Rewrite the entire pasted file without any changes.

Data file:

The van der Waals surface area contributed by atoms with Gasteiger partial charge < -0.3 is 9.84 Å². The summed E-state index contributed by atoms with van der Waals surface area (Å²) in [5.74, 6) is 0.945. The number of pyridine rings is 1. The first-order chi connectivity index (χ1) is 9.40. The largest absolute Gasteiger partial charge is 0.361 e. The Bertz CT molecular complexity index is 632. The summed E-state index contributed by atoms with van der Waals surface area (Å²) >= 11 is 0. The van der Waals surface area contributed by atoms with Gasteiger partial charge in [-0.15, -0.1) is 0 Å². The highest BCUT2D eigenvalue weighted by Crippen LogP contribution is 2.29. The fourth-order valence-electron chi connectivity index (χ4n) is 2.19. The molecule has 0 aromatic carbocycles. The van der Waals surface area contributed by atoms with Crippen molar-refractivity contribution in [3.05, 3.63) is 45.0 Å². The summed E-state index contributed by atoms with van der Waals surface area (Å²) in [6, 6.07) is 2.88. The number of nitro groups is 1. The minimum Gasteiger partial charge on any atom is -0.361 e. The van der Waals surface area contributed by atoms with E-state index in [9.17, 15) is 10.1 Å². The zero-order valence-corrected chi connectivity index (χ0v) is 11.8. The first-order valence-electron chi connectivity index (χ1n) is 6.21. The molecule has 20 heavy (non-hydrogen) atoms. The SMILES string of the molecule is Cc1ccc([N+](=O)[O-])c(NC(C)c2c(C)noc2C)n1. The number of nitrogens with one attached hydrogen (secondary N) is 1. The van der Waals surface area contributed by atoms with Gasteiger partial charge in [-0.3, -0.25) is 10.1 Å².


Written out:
The van der Waals surface area contributed by atoms with Gasteiger partial charge < -0.3 is 9.84 Å². The summed E-state index contributed by atoms with van der Waals surface area (Å²) in [5.74, 6) is 0.945. The number of pyridine rings is 1. The first-order chi connectivity index (χ1) is 9.40. The largest absolute Gasteiger partial charge is 0.361 e. The Bertz CT molecular complexity index is 632. The summed E-state index contributed by atoms with van der Waals surface area (Å²) >= 11 is 0. The van der Waals surface area contributed by atoms with Gasteiger partial charge in [-0.15, -0.1) is 0 Å². The highest BCUT2D eigenvalue weighted by Crippen LogP contribution is 2.29. The fourth-order valence-electron chi connectivity index (χ4n) is 2.19. The molecule has 0 aromatic carbocycles. The van der Waals surface area contributed by atoms with Crippen molar-refractivity contribution in [3.05, 3.63) is 45.0 Å². The summed E-state index contributed by atoms with van der Waals surface area (Å²) in [6, 6.07) is 2.88. The number of nitro groups is 1. The minimum Gasteiger partial charge on any atom is -0.361 e. The van der Waals surface area contributed by atoms with E-state index in [9.17, 15) is 10.1 Å². The zero-order valence-corrected chi connectivity index (χ0v) is 11.8. The first-order valence-electron chi connectivity index (χ1n) is 6.21. The molecule has 20 heavy (non-hydrogen) atoms. The SMILES string of the molecule is Cc1ccc([N+](=O)[O-])c(NC(C)c2c(C)noc2C)n1. The number of nitrogens with one attached hydrogen (secondary N) is 1. The van der Waals surface area contributed by atoms with Gasteiger partial charge in [-0.3, -0.25) is 10.1 Å².